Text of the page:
April 16, 2010
Speed-dating and the Return of Irrational Deals?
It’s been a good April for deal junkies. There are predictions of a pickup in deal-making (although some question whether these predictions are just that). If the last few months spate of both friendly and hostile deals are a good indication, then predictions that “The next two quarters will probably be defined as a very aggressive period of speed-dating, where companies will try out different combinations to see if they make strategic sense and are actionable,” (by Paul G. Parker, head of global mergers and acquisitions for Barclays Capital) may likely come to fruition. Obviously there are a lot of pluses to more deals being done (especially for those of us who study deals and deal-making). As I asked in my post earlier this week, one of the big questions will be whether deal technology like reverse termination fees (RTFs) will persist in 2010 and if so in what form. This was hot topic at the M&A panel held this week at the Tulane University’s Corporate Law Institute. I for one hope and expect to see the continuing complexity of RTFs where buyers and sellers actually take into account deal risk, such as financing risk, rather than a return to the problematic option-style RTF structure of the private equity deals of 2004-2007. But then again, you never know…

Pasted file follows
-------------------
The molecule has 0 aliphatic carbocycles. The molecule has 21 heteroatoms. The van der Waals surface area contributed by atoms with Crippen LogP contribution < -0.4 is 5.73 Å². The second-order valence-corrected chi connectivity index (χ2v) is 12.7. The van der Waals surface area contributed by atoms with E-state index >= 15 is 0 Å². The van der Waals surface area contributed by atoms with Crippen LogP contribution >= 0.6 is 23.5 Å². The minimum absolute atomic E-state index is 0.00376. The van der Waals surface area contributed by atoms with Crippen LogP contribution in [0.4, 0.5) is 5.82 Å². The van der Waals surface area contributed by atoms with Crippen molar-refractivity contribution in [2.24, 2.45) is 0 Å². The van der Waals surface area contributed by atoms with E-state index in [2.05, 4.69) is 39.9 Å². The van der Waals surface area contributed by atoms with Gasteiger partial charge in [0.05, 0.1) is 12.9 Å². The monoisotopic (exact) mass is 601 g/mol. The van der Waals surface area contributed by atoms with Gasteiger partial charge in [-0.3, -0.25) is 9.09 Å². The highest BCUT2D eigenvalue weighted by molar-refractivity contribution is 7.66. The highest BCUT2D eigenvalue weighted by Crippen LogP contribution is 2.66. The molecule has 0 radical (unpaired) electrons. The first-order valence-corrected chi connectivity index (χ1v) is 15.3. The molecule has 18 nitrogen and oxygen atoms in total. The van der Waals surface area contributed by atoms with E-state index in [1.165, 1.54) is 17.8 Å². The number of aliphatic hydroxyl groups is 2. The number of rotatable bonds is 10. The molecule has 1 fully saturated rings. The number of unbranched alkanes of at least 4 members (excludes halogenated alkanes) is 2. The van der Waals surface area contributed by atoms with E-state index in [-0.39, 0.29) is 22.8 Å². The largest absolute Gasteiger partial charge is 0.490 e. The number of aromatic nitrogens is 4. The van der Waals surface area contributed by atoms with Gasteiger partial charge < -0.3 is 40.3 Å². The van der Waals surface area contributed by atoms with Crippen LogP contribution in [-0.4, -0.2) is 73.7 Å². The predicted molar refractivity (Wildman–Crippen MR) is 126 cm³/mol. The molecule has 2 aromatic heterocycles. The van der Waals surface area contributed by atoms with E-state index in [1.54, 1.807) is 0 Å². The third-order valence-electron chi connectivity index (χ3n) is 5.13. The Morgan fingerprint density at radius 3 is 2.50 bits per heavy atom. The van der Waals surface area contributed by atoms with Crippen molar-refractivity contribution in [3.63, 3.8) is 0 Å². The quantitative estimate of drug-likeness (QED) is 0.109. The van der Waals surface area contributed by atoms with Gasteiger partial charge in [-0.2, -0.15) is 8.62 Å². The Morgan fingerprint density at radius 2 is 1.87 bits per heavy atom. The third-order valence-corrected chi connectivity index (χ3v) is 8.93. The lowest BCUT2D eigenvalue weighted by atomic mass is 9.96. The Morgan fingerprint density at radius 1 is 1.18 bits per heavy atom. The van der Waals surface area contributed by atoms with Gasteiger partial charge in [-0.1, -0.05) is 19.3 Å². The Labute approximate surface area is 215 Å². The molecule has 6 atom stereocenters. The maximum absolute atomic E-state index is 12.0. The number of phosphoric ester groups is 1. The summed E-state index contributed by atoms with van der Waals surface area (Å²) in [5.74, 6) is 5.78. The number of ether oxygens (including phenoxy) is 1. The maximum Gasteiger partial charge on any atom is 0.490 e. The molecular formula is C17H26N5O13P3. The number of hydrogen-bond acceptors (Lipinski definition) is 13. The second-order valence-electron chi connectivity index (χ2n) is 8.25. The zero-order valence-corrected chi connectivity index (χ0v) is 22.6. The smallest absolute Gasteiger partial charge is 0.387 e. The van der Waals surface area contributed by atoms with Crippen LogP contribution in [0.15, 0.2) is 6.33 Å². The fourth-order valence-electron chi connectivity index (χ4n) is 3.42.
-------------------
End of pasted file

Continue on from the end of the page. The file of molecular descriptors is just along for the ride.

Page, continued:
Chancellor Strine joked at Tulane that “We need to get past point at which boards prudently take into account risk. We need to get them to do irrational deals” since "Those are the deals that make this conference fun.”
I guess you could say that those are the deals that make my job fun as well ;-)
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I agree about a more wider and holistic approach needed for RTFs, especially with the going concern going forward and the financial risk of any deals that are due to be made. Irrational deals may be fun, but irrational deals also have a lot to answer for.
Posted by: Speed-Dating | Sep 17, 2011 3:59:35 AM